Ki-mikan (黄蜜柑?) or Ōgonkan (黄金柑?)
Citrus flaviculpus hort. ex. Tanaka
Ōgonkan (黄金柑, “golden citrus”?) or Ki-mikan (黄蜜柑, “yellow mikan”?) are the common names for a small sized variety of Japanese citrus, whose rind is of a characteristic “golden” bright yellow color.
The variety has been published as the species Citrus flaviculpus by Chōzaburō Tanaka in his 160-species scheme, but this is considered an effort of a “splitter,” as opposed to Swingle’s classification system which is generally preferred in the West.
Alternate spellings (romanizations) include “Ougonkan” or “Ogon-kan”. It has also been called “Golden orange” in Kanagawa Prefecture.
3 Regional production
4 Hybrid crossing
5 See also
8 External links
The variety has long been known in Kagoshima Prefecture as Ki-mikan (黄蜜柑, “yellow mikan”?) but, precise origins are unknown.
According to one assertion, it has been known in Higashi-ichiki-chō (ja) and its neighborhood (now Hioki, Kagoshima) since the Meiji Period. Anecdotally in this Hioki area, it has been told that the variety was either introduced by the Jesuit Francisco de Xavier, or brought back from the Korean Peninsula during the campaigns in the late 16th century (Hideyoshi’s invasions of Korea).. It has been suggested that the name “Ōgonkan” was dubbed by Harutarō Muramatsu (村松春太郎?) who introduced the variety to Ehime Prefecture, but this too is poorly documented.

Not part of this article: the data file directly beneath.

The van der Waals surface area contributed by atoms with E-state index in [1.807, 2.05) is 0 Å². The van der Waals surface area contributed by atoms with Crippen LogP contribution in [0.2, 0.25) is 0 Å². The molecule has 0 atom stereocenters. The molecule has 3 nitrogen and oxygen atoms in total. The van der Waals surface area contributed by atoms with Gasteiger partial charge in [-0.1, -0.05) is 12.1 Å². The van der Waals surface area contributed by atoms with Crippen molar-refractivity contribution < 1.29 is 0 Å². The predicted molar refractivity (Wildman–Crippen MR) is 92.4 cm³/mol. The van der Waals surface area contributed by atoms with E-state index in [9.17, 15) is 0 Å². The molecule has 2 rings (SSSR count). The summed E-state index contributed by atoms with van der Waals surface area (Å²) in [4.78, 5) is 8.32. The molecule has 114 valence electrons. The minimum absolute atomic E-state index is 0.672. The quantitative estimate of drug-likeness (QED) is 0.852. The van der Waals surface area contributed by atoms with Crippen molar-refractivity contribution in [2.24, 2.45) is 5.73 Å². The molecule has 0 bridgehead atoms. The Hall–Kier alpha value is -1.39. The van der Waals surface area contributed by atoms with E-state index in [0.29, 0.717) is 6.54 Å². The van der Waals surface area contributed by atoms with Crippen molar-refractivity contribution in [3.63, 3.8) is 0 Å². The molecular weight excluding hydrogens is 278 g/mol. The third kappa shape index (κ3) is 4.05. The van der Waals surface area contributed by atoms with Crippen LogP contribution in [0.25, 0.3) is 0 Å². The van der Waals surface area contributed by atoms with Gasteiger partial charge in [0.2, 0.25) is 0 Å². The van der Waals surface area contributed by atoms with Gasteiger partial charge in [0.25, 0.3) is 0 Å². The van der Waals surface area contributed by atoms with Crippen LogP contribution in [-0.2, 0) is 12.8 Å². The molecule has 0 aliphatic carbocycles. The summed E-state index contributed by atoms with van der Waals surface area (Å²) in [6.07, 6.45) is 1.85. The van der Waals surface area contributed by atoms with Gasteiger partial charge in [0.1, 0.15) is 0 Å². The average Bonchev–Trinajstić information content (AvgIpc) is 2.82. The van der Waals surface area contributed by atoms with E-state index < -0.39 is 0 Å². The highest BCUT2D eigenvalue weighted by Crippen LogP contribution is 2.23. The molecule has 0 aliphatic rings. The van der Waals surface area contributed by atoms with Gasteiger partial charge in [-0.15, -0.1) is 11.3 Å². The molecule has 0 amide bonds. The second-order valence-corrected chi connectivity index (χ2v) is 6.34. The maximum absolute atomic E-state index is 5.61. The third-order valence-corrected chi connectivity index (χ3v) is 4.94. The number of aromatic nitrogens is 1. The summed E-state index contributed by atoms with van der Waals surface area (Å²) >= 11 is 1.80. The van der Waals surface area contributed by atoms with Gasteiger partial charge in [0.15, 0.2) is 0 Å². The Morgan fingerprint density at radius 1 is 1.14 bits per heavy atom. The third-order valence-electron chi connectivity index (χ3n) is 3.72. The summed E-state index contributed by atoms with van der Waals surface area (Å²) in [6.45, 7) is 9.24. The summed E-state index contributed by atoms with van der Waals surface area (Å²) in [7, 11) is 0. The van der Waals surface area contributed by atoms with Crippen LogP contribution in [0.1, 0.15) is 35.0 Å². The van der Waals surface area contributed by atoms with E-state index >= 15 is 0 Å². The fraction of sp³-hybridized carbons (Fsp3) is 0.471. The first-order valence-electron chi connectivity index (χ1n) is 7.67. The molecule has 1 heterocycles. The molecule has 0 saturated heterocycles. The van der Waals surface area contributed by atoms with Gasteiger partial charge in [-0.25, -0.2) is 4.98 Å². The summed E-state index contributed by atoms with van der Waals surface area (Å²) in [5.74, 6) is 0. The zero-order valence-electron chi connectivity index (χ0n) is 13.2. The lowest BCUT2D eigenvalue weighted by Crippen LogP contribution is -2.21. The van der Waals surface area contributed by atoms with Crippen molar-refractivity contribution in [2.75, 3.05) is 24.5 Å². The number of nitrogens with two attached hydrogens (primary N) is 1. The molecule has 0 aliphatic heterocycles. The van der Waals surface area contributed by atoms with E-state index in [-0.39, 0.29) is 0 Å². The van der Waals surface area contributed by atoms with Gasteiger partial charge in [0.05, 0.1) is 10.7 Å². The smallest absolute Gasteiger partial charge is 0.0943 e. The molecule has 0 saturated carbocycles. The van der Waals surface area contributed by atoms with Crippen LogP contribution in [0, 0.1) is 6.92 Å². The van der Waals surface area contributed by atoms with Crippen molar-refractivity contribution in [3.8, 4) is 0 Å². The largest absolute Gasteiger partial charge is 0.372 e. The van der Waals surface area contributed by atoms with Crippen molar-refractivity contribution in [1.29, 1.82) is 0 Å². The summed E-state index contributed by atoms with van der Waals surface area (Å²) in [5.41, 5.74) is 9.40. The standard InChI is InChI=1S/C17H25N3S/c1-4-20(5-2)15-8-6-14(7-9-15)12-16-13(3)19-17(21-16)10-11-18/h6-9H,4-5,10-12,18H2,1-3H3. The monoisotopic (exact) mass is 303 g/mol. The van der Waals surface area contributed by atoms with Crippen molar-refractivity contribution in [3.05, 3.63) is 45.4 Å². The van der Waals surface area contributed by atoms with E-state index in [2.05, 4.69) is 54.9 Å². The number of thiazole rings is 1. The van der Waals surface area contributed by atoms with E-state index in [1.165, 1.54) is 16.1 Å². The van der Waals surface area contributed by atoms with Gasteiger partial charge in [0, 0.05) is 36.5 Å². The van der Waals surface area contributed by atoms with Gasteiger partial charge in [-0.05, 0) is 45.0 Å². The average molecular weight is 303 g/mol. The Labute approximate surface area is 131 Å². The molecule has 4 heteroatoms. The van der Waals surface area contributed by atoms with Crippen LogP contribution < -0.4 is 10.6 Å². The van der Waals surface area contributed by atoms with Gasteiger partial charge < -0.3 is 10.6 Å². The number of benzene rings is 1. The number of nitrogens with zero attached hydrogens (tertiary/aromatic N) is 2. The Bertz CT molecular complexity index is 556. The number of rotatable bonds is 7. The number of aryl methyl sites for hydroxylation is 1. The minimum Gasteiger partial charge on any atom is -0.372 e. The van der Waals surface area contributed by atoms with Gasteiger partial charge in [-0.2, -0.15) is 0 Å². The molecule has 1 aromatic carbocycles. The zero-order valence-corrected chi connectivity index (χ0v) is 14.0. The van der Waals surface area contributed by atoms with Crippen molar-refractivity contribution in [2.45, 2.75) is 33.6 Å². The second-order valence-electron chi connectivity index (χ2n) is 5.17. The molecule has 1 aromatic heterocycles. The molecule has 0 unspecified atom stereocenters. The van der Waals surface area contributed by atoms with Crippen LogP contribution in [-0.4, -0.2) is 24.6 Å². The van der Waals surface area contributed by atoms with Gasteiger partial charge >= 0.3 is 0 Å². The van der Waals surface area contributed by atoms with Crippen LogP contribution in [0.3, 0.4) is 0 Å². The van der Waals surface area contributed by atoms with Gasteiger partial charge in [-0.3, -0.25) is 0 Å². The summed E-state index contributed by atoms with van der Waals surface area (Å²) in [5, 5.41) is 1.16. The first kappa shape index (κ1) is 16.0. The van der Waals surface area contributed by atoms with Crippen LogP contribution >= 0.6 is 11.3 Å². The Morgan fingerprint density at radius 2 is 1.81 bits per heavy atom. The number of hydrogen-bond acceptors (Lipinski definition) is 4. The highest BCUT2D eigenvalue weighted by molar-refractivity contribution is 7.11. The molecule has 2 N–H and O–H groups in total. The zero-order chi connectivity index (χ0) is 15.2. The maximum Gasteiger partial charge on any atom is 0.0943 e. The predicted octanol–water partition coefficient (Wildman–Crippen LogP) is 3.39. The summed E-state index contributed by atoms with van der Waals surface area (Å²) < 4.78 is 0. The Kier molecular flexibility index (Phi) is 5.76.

The small fruit has a diameter of 4 to 5 cm, weighing 60 to 80 g. The rind, which is bright yellow, can be peeled by hand but with difficulty. It issues a distinct fragrance, and is considerably sweet tasting, with some balancing acidity. Harvested from February to April. Seedless (Self-incompatibility) traits have been observed.
Its fragrances is similar to the Hyuganatsu, which is another bright yellow citrus that is larger-sized, but somewhat sweeter by comparison. And like the Hyuganatsu, the white pith (albedo) may be eaten.
The rind’s cold-pressed oil has been studied for fragrance factors, and was found to contain limonene (